“King John” — Good Play about a Bad Guy
“King John” – Good Play about a Bad Guy
Just as hurricane names are retired after they cause devastation, the name John
seems to be off-limits for British kings. One John was plenty. This was the same king who usurped his brother’s throne while Richard was on the Crusades and the same who harried Robin Hood. He’s also the king who was forced to sign the Magna Carta in 1215 when his over-taxed barons demanded their “ancient liberties” back.
Marin Shakespeare’s Managing Director, Lesley Currier, has revived the Bard’s seldom-seen “King John” with a dynamic blend of fine acting and history. To appreciate this production fully, be sure to read Ms. Currier’s program notes before the action begins.
John has succeeded his popular brother, Richard Lionheart — killed in France by a crossbow — and is receiving an ultimatum sent by Philip, King of France, to relinquish all English claims to French territory. John refuses, though war between the two countries is sure to result. The ambassador leaves, and a pair of brothers arrives, one of whom claims to be King Richard’s illegitimate son. John’s mother, Elinor, sees the resemblance, and the older brother is knighted Sir Richard. He’s eager for the fight.
Back in France, King Philip’s ambassador delivers the bad news that England will not negotiate, and war is imminent. The court shelters young Arthur, son of John’s older brother Geffrey, and his devoted mother Constance, Geffrey’s widow.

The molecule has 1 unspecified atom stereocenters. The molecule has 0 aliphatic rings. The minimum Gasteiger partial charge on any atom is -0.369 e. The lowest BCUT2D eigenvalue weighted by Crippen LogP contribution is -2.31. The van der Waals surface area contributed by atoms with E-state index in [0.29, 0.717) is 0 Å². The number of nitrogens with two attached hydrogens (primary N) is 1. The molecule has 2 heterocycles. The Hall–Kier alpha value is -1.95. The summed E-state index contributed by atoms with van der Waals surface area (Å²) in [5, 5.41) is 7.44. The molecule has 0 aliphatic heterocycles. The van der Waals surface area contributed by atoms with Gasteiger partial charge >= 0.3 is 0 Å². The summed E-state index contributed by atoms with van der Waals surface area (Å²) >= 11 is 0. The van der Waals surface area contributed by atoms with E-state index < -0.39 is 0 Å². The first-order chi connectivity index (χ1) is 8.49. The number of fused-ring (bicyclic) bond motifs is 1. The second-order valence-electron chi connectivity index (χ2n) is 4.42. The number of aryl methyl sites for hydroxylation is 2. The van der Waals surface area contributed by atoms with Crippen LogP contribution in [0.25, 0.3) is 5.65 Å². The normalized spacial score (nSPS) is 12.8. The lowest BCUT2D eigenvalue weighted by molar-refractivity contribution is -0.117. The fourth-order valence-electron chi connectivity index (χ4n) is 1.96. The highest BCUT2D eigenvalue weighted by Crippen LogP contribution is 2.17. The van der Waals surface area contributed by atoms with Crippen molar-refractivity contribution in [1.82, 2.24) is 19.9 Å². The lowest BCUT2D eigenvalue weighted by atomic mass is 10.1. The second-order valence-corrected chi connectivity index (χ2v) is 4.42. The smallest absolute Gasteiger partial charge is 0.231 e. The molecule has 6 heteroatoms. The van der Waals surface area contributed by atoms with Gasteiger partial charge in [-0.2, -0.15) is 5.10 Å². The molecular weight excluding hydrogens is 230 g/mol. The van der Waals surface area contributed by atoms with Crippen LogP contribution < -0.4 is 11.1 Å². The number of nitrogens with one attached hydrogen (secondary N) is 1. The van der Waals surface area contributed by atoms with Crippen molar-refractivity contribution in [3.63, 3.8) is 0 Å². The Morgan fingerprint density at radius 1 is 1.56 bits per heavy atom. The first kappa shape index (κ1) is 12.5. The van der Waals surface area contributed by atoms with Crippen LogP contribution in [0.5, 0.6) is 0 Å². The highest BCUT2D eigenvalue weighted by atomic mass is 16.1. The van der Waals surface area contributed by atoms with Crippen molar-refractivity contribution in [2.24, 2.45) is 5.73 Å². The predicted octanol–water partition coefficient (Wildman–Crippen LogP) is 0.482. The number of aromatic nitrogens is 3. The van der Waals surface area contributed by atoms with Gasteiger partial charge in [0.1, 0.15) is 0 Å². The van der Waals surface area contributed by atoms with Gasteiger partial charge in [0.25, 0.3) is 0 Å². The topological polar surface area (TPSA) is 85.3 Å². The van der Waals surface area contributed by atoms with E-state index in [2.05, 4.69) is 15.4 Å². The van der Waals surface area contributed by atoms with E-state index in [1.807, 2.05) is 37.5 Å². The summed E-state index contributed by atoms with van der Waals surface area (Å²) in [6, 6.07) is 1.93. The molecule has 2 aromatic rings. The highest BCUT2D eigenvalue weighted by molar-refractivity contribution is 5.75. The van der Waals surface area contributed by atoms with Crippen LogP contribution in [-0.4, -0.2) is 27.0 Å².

(Those who are keeping score can see that there are now three possible claimants to the throne. Will there be more?)
A full-scale war erupts around the amphitheatre, after which it’s agreed that John’s niece, Lady Blanch, should marry Lewis, the French Dauphin; Arthur will be given a land grant as a consolation prize. Sir Richard, who has taken a fancy to Blanch, calls this peace agreement “most base and vile.” Everyone’s taking sides. Austria switches its allegiance to England; Cardinal Pandulph, the Pope’s emissary from Rome, is turned away, but first he excommunicates John and warns that France must not become his ally. King Philip chooses to remain with the Church, and the fight continues.
Shakespeare, by all accounts, never traveled, so it’s pardonable that he might have thought France and England were closer neighbors. But here’s where the Director’s program notes are essential.
Elizabethan audiences were proudly English and disdainful of foreigners. Besides, Gloriana herself might be in the audience. So Shakespeare’s French are shown as foppish and arrogant, his Austrian’s a brute in animal skins, and his Catholic emissary is deceitful. This way, even though King John is known to be a bad guy, he’s not as bad as the others.
There are thirty-three in the cast, and the ensemble playing is seamless. Scott Coopwood is a masterful King John, chilling in his conversations with Hubert (James Hiser.) Barry Kraft plays the beleaguered French King, torn between his love of country and this duty to the Church. Steven Muterspaugh portrays the Cardinal, accurately predicting John’s end. Liz Sklar, mother to young Arthur, holds the audience with her grief when Arthur’s been spirited away to England, and Erik MacRay is the ambitious Sir Richard.
And yes, there is another heir. In a wonderful concluding scene, Sir Richard will deliver the crown, and the Plantagenets will be redeemed.
“King John” plays at the Forest Meadows Amphitheatre in Dominican University, San Rafael in repertory with “Midsummer Night’s Dream” through Aug. 12. Parking and restroom facilities have been remodeled and greatly improved since last season. The amphitheatre is still outdoors, though, so playgoers should dress for the weather.
Ticket prices range from zero (under 18 on Family Day matinees) to $22. For complete information or reservations, please see www.marinshakespeare.org or call the box office, 499-4488.